Definition of Continuity Theory
Examples of Continuity Theory
- An elderly individual continues to run for exercise but does so in a less strenuous manner.
- Middle-aged people that stay in contact with friends from their childhood or university years.
Continuity Theory Pronunciation
Syllabification: con·ti·nu·i·ty the·o·ry
International Phonetic Alphabet
- American English – /ˌkɑntəˈnuəti ˈθiəri/
- British English – /ˌkɒntɪˈnju(ː)ɪti ˈθɪəri/
- Plural: continuity theories
- Continuity theory is compared and contrasted to activity theory and disengagement theory as a functionalist theory of social gerontology.
- Aging and Social Gerontology Resources – Books, Journals, and Helpful Links
- Death and Dying Research Resources – Books, Journals, and Helpful Links
- Role Theory Resources – Books, Journals, and Helpful Links
- Word origin of “continuity” and “theory” – Online Etymology Dictionary: etymonline.com
- Atchley, Robert C. 1971. “Retirement and Leisure Participation: Continuity or Crisis?” The Gerontologist 11(1):13–17. doi:10.1093/geront/11.1_part_1.13.
- Atchley, Robert C. 1989. “A Continuity Theory of Normal Aging.” The Gerontologist 29(2):183–90. doi:10.1093/geront/29.2.183.
- Carr, Deborah S., ed. 2009. Encyclopedia of the Life Course and Human Development. Detroit: Macmillan Reference USA.
- Gubrium, Jaber F., and James A. Holstein, eds. 2000. Aging and Everyday Life. Malden, MA: Blackwell.
- Lopata, Helena Znaniecka, and Judith A. Levy, eds. 2003. Social Problems Across the Life Course. Lanham, MD: Rowman & Littlefield.
- Neugarten, Bernice L. 1964. Personality in Middle and Late Life: Empirical Studies. New York: Atherton Press.
- Neugarten, Bernice L. 1968. Middle Age and Aging: A Reader in Social Psychology. Chicago: University of Chicago Press.
- Posner, Richard A. 1995. Aging and Old Age. Chicago: University of Chicago Press.
- Purdy, Michael, and David Banks, eds. 2001. The Sociology and Politics of Health: A Reader. London: Routledge.
- Quadagno, Jill S. 2017. Aging and the Life Course: An Introduction to Social Gerontology. 7th ed. Dubuque, IA: McGraw-Hill.
- Ryff, Carol D., and Victor W. Marshall, eds. 1999. The Self and Society in Aging Processes. New York: Springer.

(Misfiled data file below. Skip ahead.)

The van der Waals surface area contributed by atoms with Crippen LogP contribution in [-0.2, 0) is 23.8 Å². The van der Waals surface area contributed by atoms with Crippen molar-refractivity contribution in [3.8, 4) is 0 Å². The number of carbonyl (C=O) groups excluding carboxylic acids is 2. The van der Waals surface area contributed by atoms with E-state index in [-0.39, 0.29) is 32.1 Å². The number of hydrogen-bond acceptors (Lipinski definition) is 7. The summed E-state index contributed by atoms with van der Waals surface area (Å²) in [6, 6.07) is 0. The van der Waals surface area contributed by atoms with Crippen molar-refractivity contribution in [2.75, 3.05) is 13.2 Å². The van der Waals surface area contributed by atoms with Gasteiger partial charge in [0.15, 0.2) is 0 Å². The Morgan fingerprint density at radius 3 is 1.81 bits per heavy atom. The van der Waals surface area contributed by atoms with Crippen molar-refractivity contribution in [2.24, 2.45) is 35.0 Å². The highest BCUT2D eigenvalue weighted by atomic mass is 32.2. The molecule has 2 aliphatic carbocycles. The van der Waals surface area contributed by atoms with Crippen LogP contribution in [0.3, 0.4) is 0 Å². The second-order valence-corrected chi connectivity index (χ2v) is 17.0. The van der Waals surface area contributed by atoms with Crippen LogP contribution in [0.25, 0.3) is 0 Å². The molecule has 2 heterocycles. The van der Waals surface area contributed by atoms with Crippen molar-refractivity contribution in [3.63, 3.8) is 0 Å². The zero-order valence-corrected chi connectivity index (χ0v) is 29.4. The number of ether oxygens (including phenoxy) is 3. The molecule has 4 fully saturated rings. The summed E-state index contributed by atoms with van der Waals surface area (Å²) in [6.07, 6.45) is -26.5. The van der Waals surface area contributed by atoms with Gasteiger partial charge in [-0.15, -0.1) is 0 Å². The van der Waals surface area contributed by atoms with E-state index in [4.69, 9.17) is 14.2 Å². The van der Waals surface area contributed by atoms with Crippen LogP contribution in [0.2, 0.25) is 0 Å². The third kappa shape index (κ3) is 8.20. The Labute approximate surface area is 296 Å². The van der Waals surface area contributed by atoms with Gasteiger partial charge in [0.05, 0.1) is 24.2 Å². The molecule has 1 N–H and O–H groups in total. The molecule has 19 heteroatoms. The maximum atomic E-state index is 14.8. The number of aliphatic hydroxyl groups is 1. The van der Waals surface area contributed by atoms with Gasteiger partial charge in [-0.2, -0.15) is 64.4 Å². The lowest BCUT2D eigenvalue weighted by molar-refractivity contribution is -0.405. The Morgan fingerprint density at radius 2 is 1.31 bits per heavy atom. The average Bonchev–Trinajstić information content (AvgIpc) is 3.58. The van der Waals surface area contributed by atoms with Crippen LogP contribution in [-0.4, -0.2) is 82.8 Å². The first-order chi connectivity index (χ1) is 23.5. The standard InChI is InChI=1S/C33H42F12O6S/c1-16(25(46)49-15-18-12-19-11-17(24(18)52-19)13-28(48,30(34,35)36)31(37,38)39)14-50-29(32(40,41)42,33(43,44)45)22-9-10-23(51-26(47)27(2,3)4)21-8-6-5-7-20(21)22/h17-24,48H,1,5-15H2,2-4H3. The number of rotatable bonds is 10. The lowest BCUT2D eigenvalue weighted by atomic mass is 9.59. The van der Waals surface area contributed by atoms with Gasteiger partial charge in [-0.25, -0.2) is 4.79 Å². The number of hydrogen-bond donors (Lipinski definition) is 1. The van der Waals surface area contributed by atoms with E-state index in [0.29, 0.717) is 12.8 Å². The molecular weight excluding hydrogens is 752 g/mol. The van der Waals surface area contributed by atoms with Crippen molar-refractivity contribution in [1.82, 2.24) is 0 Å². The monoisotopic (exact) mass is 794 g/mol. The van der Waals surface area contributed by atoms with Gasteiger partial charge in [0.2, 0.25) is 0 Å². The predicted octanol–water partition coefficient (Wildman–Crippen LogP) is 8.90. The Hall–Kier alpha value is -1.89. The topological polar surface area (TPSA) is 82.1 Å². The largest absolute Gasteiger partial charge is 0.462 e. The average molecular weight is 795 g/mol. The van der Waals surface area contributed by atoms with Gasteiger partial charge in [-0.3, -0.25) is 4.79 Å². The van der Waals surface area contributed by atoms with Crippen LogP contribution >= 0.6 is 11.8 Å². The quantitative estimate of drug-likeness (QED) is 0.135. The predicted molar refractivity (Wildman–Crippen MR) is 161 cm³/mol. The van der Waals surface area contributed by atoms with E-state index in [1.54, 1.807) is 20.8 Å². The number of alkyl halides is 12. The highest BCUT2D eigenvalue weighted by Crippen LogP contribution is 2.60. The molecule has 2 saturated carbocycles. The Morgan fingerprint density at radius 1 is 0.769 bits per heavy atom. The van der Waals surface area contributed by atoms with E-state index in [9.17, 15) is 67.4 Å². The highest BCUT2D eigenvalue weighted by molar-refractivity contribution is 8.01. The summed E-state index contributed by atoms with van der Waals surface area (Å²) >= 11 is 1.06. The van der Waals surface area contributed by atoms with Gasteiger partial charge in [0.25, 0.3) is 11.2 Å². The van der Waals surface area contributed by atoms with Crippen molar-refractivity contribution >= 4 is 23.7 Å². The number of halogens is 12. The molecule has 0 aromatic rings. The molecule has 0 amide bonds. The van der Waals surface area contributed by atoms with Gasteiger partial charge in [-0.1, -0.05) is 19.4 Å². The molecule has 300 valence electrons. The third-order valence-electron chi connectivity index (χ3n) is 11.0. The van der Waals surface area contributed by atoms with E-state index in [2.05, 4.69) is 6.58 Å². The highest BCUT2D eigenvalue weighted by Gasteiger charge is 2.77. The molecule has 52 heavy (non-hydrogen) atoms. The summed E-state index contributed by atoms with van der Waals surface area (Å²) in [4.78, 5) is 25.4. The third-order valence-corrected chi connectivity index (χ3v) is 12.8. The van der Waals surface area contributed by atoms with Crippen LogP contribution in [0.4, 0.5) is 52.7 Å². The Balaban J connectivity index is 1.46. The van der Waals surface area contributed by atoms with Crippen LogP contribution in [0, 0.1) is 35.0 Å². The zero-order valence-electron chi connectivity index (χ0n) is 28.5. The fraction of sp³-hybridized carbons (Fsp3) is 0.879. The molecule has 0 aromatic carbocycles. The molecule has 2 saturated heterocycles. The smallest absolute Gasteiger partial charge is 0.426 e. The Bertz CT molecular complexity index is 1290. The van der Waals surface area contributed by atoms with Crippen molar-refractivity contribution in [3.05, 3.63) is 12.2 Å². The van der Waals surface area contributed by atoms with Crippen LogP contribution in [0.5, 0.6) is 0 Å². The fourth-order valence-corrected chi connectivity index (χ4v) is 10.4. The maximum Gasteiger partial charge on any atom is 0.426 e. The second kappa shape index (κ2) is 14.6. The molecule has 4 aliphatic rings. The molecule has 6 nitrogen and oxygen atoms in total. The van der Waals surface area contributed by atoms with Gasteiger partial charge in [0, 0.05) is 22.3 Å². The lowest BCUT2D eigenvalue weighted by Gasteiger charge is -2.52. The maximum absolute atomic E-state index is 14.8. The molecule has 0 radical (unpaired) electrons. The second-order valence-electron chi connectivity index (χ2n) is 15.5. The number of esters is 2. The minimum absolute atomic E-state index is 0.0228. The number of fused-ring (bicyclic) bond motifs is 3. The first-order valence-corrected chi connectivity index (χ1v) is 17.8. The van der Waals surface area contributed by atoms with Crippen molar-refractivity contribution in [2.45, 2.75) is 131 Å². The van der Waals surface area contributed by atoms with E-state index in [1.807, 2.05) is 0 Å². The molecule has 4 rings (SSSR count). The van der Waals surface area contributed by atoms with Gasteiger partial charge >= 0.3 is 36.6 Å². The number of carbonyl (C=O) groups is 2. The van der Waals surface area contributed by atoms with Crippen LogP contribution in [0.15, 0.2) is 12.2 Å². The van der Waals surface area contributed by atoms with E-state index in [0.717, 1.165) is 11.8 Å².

- activity theory
- disengagement theory
- life course
- life expectancy
- social gerontology
Griffiths, Heather, Nathan Keirns, Eric Strayer, Susan Cody-Rydzewski, Gail Scaramuzzo, Tommy Sadler, Sally Vyain, Jeff Bry, Faye Jones. 2016. Introduction to Sociology 2e. Houston, TX: OpenStax.
Henslin, James M. 2012. Sociology: A Down-to-Earth Approach. 10th ed. Boston: Allyn & Bacon.
Oxford University Press. (N.d.) Oxford Dictionaries. (https://www.oxforddictionaries.com/).
Shepard, Jon M. 2010. Sociology. 11th ed. Belmont, CA: Wadsworth.
Wikipedia contributors. (N.d.) Wikipedia, The Free Encyclopedia. Wikimedia Foundation. (https://en.wikipedia.org/).
ASA – American Sociological Association (5th edition)
Bell, Kenton, ed. 2013. “continuity theory.” In Open Education Sociology Dictionary. Retrieved December 9, 2019 (https://sociologydictionary.org/continuity-theory/).
APA – American Psychological Association (6th edition)
continuity theory. (2013). In K. Bell (Ed.), Open education sociology dictionary. Retrieved from https://sociologydictionary.org/continuity-theory/
Chicago/Turabian: Author-Date – Chicago Manual of Style (16th edition)
Bell, Kenton, ed. 2013. “continuity theory.” In Open Education Sociology Dictionary. Accessed December 9, 2019. https://sociologydictionary.org/continuity-theory/.
MLA – Modern Language Association (7th edition)
“continuity theory.” Open Education Sociology Dictionary. Ed. Kenton Bell. 2013. Web. 9 Dec. 2019. <https://sociologydictionary.org/continuity-theory/>.